The Southwest Circle Group, Inc. v. Perini Building Company et al

Filing 26

ORDER Denying 20 SW Circle's Motion for Reconsideration. Signed by Chief Judge Roger L. Hunt on 11/5/10. (Copies have been distributed pursuant to the NEF - EDS)

Download PDF
The Southwest Circle Group, Inc. v. Perini Building Company et al Doc. 26 1 2 3 4 5 6 7 8 9 10 11 12 13 14 15 16 17 18 19 20 21 22 23 24 25 26 A O 72 ( R e v . 8/82) UNITED STATES DISTRICT COURT DISTRICT OF NEVADA *** THE SOUTHWEST CIRCLE GROUP, INC., a ) Nevada Corporation, ) ) Plaintiff, ) ) vs. ) ) PERINI BUILDING COMPANY, an Arizona ) Corporation and MGM MIRAGE, a Delaware ) Corporation, ) ) Defendants. ) _______________________________________) Case No.: 2:10-cv-00481-RLH-PAL ORDER (Motion for Reconsideration­#20) Before the Court is Plaintiff The Southwest Circle Group, Inc.'s ("SW Circle") Motion for Reconsideration (#20), filed July 9, 2010. The Court has also considered Defendant Perini Building Company's ("Perini") Opposition (#22), filed July 26, 2010. SW Circle did not file a reply. BACKGROUND This cases arises out of the construction project in Las Vegas, Nevada, generally referred to as Project CityCenter, or CityCenter. The project seems to have been principally managed by MGM Mirage Design Group, though it is owned by numerous entities. After delays, 1 1 2 3 4 5 6 7 8 9 10 11 12 13 14 15 16 17 18 19 20 21 22 23 24 25 26 A O 72 ( R e v . 8/82) cost overruns, and other problems, Perini filed suit and liens in Nevada State Court to enforce payment under the construction contract. SW Circle, a subcontractor under Perini, has since filed two lawsuits in federal court against Perini and MGM Mirage for breach of contract. On May 26, 2010, Perini brought a motion (#11) requesting this Court to abstain and stay these proceedings until termination of the state court proceedings under the Colorado River doctrine. After consideration, the Court granted the motion and stayed the case. (#19, Order, June 29, 2010.) The Court further ordered that the parties would file a brief status report every six months to keep the Court informed of the state court proceedings. (Id.) Therefore, the Court retained jurisdiction over the case and may lift the stay if the state court proceedings do not resolve the matter. For the reasons discussed below, the Court denies SW Circle's Motion for Reconsideration (#20) of that Order (#19). DISCUSSION I. Legal Standard Although they are not explicitly mentioned in the Federal Rules of Civil Procedure, motions for reconsideration may be brought under Rules 59(e) (Motion to Alter or Amend a Judgment) and 60(b) (Grounds for Relief from a Final Judgment). These two rules generally apply to a final judgment. Likewise, a district court "possesses the inherent procedural power to reconsider, rescind, or modify an interlocutory order for cause seen by it to be sufficient." City of L.A., Harbor Div. v. Santa Monica Baykeeper, 254 F.3d 882, 888 (9th Cir. 2001) (internal citation omitted); see also Fed. R. Civ. Pro. 54(b) ("any order or other decision, however designated, that adjudicates fewer than all the claims . . . may be revised at any time before the entry of a judgment"). Thus, all district court rulings are subject to revision at any time before the entry of judgment so long as the court retains jurisdiction over a case. United States v. Smith, 389 F.3d 944, 949 (9th Cir. 2004) (emphasis omitted). A motion for reconsideration must set forth the following: (1) some valid reason why the court should revisit its prior order; and (2) facts or law of a "strongly convincing nature" 2 1 2 3 4 5 6 7 8 9 10 11 12 13 14 15 16 17 18 19 20 21 22 23 24 25 26 A O 72 ( R e v . 8/82) in support of reversing the prior decision. Frasure v. United States, 256 F.Supp.2d 1180, 1183 (D. Nev. 2003). Reconsideration may be appropriate if a district court: (1) is presented with newly discovered evidence, (2) committed clear error or the initial decision was manifestly unjust, or (3) there has been an intervening change in controlling law. Nunes v. Ashcroft, 375 F.3d 805, 807­08 (9th Cir. 2004). The Seventh Circuit has said that "[t]o be clearly erroneous, a decision must strike [the court] as more than just maybe or probably wrong; it must, strike [the court] as wrong with the force of a five-week-old unrefrigerated dead fish." Parts & Elec. Motors, Inc. v. Sterling Elec., Inc., 866 F.2d 228, 233 (7th Cir. 1988). "There may also be other, highly unusual, circumstances warranting reconsideration." Sch. Dist. No. 1J, Multnomah Cnty., Or. v. ACandS, Inc., 5 F.3d 1255, 1263 (9th Cir. 1993). Therefore, a motion for reconsideration is properly denied when the movant fails to establish any reason justifying relief. Backlund v. Barnhart, 778 F.2d 1386, 1388 (9th Cir. 1985) (holding that a district court properly denied a motion for reconsideration in which the plaintiff presented no arguments that were not already raised in his original motion). Motions for reconsideration are not the proper vehicles for rehashing old arguments, see Merozoite v. Thorp, 52 F.3d 252, 255 (9th Cir. 1995), and are "not intended to give an unhappy litigant one additional chance to sway the judge." Durkin v. Taylor, 444 F.Supp. 879, 889 (E.D. Va. 1977). II. Reconsideration The Court finds that SW Circle has not met its burden. SW Circle simply claims that the Court committed clear error and attempts to reargue the issues presented previously by the parties, which the Court addressed when it granted Perini's Motion to Abstain and Stay (Dkt. #11). (Dkt. #19, Order.) SW Circle merely rehashes old arguments, which is not proper in a motion for reconsideration. Accordingly, the Court denies SW Circle's motion. / / / 3 1 2 3 4 5 6 7 8 9 10 11 12 13 14 15 16 17 18 19 20 21 22 23 24 25 26 A O 72 ( R e v . 8/82) CONCLUSION Accordingly, and for good cause appearing, IT IS HEREBY ORDERED that SW Circle's Motion for Reconsideration (#20) is DENIED. Dated: November 5, 2010. ____________________________________ ROGER L. HUNT Chief United States District Judge 4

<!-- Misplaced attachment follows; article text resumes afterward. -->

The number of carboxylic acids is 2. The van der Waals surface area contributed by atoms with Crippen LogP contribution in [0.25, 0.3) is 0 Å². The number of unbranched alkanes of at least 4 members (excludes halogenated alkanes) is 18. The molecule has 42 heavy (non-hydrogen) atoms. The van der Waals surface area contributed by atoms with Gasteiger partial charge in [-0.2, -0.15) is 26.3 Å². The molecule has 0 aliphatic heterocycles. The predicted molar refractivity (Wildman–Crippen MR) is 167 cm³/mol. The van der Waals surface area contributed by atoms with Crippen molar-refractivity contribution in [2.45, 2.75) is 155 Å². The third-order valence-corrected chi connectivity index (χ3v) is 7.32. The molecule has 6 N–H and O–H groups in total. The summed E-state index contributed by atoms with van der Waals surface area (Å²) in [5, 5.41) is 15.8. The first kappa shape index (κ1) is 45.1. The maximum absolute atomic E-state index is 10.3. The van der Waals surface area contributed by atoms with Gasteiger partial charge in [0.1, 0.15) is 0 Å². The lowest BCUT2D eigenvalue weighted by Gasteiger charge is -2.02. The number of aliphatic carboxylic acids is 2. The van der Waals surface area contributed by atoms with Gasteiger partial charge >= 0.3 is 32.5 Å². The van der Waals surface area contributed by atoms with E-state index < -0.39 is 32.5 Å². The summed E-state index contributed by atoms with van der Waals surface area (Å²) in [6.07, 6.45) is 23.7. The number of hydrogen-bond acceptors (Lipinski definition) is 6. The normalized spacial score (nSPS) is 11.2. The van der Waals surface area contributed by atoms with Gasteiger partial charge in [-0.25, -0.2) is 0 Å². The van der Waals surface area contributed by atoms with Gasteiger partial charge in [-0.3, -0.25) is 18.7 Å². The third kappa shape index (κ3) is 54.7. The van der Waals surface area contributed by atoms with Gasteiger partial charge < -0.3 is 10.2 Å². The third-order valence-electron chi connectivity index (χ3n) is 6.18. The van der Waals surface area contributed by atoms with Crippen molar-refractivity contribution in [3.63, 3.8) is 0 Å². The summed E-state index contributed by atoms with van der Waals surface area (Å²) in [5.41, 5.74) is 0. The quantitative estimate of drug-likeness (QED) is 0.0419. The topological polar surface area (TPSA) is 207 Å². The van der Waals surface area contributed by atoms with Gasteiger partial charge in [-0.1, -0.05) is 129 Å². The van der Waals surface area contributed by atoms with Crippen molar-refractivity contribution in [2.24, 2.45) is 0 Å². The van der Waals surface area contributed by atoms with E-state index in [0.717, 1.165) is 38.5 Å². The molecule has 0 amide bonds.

Disclaimer: Justia Dockets & Filings provides public litigation records from the federal appellate and district courts. These filings and docket sheets should not be considered findings of fact or liability, nor do they necessarily reflect the view of Justia.

Why Is My Information Online?